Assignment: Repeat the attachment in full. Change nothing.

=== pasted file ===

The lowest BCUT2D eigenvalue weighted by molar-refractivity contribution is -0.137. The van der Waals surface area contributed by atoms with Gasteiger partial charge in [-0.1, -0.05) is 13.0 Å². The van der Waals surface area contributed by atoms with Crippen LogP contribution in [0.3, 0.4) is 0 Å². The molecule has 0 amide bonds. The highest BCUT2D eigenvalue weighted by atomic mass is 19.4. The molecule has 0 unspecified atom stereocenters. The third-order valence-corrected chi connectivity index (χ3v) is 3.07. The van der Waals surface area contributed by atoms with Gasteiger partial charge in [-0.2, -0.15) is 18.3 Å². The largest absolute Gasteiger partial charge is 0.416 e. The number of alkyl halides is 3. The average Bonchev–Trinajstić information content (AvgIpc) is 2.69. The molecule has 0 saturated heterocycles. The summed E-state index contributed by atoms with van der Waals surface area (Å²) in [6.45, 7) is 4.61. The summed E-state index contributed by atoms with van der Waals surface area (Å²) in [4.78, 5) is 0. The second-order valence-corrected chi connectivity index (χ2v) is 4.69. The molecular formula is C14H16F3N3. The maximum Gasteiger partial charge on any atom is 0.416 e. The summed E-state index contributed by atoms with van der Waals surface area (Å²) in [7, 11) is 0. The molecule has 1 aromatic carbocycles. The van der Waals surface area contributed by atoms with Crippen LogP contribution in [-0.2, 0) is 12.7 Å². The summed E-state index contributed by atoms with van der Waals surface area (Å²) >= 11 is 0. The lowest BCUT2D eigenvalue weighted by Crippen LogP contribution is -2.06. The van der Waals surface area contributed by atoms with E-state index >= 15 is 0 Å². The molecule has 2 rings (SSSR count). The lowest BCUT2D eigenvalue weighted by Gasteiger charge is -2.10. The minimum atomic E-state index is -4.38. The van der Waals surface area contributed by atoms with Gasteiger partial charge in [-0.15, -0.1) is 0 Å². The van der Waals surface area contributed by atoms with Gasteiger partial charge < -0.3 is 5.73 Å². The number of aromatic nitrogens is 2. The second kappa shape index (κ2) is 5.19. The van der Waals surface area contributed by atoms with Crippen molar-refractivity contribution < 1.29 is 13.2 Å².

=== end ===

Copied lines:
The lowest BCUT2D eigenvalue weighted by molar-refractivity contribution is -0.137. The van der Waals surface area contributed by atoms with Gasteiger partial charge in [-0.1, -0.05) is 13.0 Å². The van der Waals surface area contributed by atoms with Crippen LogP contribution in [0.3, 0.4) is 0 Å². The molecule has 0 amide bonds. The highest BCUT2D eigenvalue weighted by atomic mass is 19.4. The molecule has 0 unspecified atom stereocenters. The third-order valence-corrected chi connectivity index (χ3v) is 3.07. The van der Waals surface area contributed by atoms with Gasteiger partial charge in [-0.2, -0.15) is 18.3 Å². The largest absolute Gasteiger partial charge is 0.416 e. The number of alkyl halides is 3. The average Bonchev–Trinajstić information content (AvgIpc) is 2.69. The molecule has 0 saturated heterocycles. The summed E-state index contributed by atoms with van der Waals surface area (Å²) in [6.45, 7) is 4.61. The summed E-state index contributed by atoms with van der Waals surface area (Å²) in [4.78, 5) is 0. The second-order valence-corrected chi connectivity index (χ2v) is 4.69. The molecular formula is C14H16F3N3. The maximum Gasteiger partial charge on any atom is 0.416 e. The summed E-state index contributed by atoms with van der Waals surface area (Å²) in [7, 11) is 0. The molecule has 1 aromatic carbocycles. The van der Waals surface area contributed by atoms with Crippen LogP contribution in [-0.2, 0) is 12.7 Å². The summed E-state index contributed by atoms with van der Waals surface area (Å²) >= 11 is 0. The lowest BCUT2D eigenvalue weighted by Crippen LogP contribution is -2.06. The van der Waals surface area contributed by atoms with E-state index >= 15 is 0 Å². The molecule has 2 rings (SSSR count). The lowest BCUT2D eigenvalue weighted by Gasteiger charge is -2.10. The minimum atomic E-state index is -4.38. The van der Waals surface area contributed by atoms with Gasteiger partial charge in [-0.15, -0.1) is 0 Å². The van der Waals surface area contributed by atoms with Gasteiger partial charge < -0.3 is 5.73 Å². The number of aromatic nitrogens is 2. The second kappa shape index (κ2) is 5.19. The van der Waals surface area contributed by atoms with Crippen molar-refractivity contribution < 1.29 is 13.2 Å².